Egypt's Mubarak returns to prison
CAIRO (AP) -- Ousted leader Hosni Mubarak returned to prison on Monday after weeks in a top-line military hospital, a security official said.
A prosecutor said that the 84-year old ex-president's health had improved from several weeks ago, when he was reportedly on the brink of death.
However, others in Egypt see the move as an attempt to allay skepticism that officials sympathetic to Mubarak were exaggerating his health crisis so as to give the ex-president a more comfortable imprisonment.
Mubarak was sentenced to life in prison on June 2 for failing to stop the killing of hundreds of protesters during last year's uprising against his regime.
Days after he started serving his sentence incarcerated in the hospital of Cairo's Torah Prison, officials said that his health deteriorated, he began slipping in and out of consciousness and his heart stopped several times.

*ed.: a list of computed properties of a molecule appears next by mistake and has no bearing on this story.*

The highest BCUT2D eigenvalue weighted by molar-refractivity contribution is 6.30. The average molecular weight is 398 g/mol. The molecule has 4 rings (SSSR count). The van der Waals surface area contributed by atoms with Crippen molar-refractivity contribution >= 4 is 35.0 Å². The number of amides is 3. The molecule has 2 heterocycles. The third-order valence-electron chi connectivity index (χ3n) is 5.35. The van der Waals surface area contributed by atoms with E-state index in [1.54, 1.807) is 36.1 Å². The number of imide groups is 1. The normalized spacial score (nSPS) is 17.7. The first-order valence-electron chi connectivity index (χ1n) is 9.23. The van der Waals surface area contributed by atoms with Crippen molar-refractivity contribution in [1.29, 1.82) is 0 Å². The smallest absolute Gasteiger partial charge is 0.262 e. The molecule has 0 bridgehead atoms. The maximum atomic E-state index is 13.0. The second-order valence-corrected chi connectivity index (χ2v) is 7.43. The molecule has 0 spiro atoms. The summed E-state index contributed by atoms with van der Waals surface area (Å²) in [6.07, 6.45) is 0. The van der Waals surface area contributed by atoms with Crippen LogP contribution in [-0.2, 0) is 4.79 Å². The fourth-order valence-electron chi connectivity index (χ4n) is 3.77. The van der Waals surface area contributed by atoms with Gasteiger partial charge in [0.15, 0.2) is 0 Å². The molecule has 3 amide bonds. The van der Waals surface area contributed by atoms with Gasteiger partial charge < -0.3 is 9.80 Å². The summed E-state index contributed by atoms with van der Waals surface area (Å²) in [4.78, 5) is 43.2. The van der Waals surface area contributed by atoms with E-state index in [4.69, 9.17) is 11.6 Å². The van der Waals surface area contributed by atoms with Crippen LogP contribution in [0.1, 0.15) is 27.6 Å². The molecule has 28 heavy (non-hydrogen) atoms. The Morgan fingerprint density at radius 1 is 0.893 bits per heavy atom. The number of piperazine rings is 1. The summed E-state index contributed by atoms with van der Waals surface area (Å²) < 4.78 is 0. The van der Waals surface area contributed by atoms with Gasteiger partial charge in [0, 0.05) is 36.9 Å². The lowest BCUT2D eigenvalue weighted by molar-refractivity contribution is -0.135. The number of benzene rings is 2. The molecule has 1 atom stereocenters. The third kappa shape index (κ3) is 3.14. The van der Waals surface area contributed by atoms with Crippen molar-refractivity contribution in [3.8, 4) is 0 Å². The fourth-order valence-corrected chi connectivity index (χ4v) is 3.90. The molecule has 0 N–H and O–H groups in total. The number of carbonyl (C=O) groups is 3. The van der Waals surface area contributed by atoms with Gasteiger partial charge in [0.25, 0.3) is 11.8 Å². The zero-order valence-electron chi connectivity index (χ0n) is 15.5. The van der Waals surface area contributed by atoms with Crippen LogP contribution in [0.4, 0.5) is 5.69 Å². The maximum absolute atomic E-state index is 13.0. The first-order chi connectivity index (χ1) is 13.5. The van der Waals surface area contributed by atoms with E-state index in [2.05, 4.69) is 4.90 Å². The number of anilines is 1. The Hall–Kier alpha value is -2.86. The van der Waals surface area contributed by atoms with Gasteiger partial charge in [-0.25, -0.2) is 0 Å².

On June 20, Mubarak was moved to one of the country's well-funded military-run hospitals located in Cairo's suburb of Maadi, the same facility where his predecessor, Anwar Sadat, was declared dead more than 30 years ago after being assassinated by Islamic militants.
But early Monday, Egypt's official Middle East News Agency said that Egypt's prosecutor general Abdel Maguid Mahmoud ordered that Mubarak be moved from back to Torah Prison, where his sons and several of his ministers are held over various corruption charges filed since the uprising.
Adel el-Said, an aide to the prosecutor general, said that a medical committee ruled that Mubarak's condition is good after examining him earlier this month. He told MENA that the committee found out that "there is no real medical justification to keep him in the hospital of the armed forces."
An Egyptian official said that an ambulance carried Mubarak back to Torah under guard. The official spoke on condition of anonymity because he was not authorized to speak to the press. He gave no further details.
There has been widespread public skepticism that Mubarak's health is as bad as officials have said. Egypt's security agencies are still staffed with officers who rose to prominence under Mubarak and many are seen as sympathetic to their former boss.